News National Abbott-era welfare leak looks like more of the same for the Coalition in 2018

Abbott-era welfare leak looks like more of the same for the Coalition in 2018

Joe Hockey and Tony Abbott2
Joe Hockey and Tony Abbott initially opposed Labor's tax lurk, but changed their minds in government. Photo: AAP
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The leaking of a four-year-old Abbott cabinet welfare document could only have come from the Labor Party.

That was the frustrated explanation of one of the government’s spin doctors after the ABC revealed documents on Monday showing Tony Abbott’s “razor gang” seriously considered stopping welfare payments to “job snobs” aged under 30.

Bill Shorten’s office scoffed at the idea that anyone in the opposition was behind the leak. One senior flack made the entirely reasonable observation that no one in Labor was a member of the government’s cabinet.

But the thinking behind the Liberal deflection of blame to its political opponents was also entirely plausible: no one with the government’s best interests at heart would leak a story on the very day the Prime Minister was making a major defence industry announcement.

Those fascinated by the dark arts of politics always apply the “who benefits” test to the unauthorised release of secret documents.

Labor’s Anthony Albanese was quick to seize on the story to point the finger of blame back on the Liberal Party. He said it can only be designed “to cause pain to Tony Abbott, and it’s part of the ongoing warfare that’s occurring within the Liberal Party at the top”.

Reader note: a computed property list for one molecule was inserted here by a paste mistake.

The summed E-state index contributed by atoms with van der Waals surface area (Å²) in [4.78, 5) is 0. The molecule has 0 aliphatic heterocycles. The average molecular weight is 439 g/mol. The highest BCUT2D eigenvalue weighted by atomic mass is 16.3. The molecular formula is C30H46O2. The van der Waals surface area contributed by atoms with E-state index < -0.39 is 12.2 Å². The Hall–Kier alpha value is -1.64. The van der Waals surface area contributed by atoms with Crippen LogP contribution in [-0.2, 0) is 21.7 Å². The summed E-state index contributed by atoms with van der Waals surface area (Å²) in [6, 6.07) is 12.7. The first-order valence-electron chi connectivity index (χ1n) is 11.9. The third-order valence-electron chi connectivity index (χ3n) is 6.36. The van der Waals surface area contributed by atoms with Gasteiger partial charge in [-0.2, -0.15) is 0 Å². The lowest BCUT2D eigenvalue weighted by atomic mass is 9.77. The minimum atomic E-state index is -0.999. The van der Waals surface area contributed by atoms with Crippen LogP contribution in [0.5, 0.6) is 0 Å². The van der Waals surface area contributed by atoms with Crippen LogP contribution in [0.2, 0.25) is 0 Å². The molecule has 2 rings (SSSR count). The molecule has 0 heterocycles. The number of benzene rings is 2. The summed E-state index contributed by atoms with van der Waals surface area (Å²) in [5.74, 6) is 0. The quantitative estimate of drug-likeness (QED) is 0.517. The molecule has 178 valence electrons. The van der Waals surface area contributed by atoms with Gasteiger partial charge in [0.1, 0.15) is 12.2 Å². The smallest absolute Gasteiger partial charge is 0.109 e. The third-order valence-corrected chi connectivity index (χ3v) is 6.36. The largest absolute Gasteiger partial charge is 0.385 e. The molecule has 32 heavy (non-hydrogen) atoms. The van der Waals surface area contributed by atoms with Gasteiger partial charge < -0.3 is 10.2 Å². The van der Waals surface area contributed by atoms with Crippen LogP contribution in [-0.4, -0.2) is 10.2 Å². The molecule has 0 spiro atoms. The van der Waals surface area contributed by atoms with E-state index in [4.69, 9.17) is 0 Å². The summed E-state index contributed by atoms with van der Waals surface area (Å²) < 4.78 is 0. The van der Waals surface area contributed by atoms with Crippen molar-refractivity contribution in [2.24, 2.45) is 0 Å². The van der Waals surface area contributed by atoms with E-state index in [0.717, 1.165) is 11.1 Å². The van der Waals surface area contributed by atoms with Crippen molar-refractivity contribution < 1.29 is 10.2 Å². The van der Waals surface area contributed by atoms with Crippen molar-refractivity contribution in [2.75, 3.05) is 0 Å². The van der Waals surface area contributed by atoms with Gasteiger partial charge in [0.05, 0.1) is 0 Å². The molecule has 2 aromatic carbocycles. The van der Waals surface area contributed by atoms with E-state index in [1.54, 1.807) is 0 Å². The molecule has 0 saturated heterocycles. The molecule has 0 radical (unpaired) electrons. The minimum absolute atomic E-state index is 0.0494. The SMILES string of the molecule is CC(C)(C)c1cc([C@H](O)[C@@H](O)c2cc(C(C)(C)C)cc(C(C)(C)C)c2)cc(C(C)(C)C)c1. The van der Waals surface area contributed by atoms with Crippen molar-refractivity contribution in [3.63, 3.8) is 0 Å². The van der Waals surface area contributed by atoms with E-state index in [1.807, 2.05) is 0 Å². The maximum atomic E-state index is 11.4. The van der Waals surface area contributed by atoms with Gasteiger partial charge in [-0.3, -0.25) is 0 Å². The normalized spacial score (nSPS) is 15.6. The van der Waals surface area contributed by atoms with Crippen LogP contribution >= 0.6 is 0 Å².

Mr Albanese’s assertion is based on another principle applied to leaks: organisations and governments “leak from the top”. Malcolm Turnbull’s office denies any complicity.

What is interesting, neither the former prime minister or one of his staunchest allies, former cabinet minister Eric Abetz, are apologetic for seriously looking at ways to repair the budget.

History records Mr Abbott’s credibility collapsed as PM when the harsh 2014 budget broke every promise he made on the eve of his landslide election win.

One of the beneficiaries of the story was the Abbott government’s then social services minister Kevin Andrews. He comes out looking smarter than his prime minister. Now, like Mr Abbott banished to the backbench, he saw the political risks and the inherent harshness in the proposals and argued successfully against the more egregious ones.

The fact that the national broadcaster gave such prominence to the story does remind everyone that the divisions that have beset the Coalition since the 2010 Turnbull “coup” have not gone away. They are as damaging as ever.

Definitely more damaging than the government’s disarray over how to deal with our major trading partner China in light of the United States, our major ally, declaring that Russia and China are a greater threat than Islamic terrorism.

Deputy Prime Minister Barnaby Joyce says it’s “a statement of the bleeding obvious”. Defence minister Marise Payne notes that “Australia shares similar concerns”.

Oh no we don’t, according to the Prime Minister and the Foreign Minister.

Mr Turnbull says “we don’t see threats from our neighbours in the region” with the possible exception of North Korea. While Julie Bishop makes a point of begging to differ with Washington: “We do not see Russia or China posing a threat to Australia.” She says.

The opposition says Australia should be looking to include China in major trade pacts, not exclude her as in the latest version of the Trans Pacific Partnership.

But Mr Shorten will be focussing on domestic issues and the cost of living battles of everyday Australians when he addresses the National Press Club on Tuesday.

He will need to show more of his policy hand if he wants to remain in the front-running position up to the election later this year.

Paul Bongiorno AM is a veteran of the Canberra Press Gallery, with 40 years’ experience covering Australian politics.

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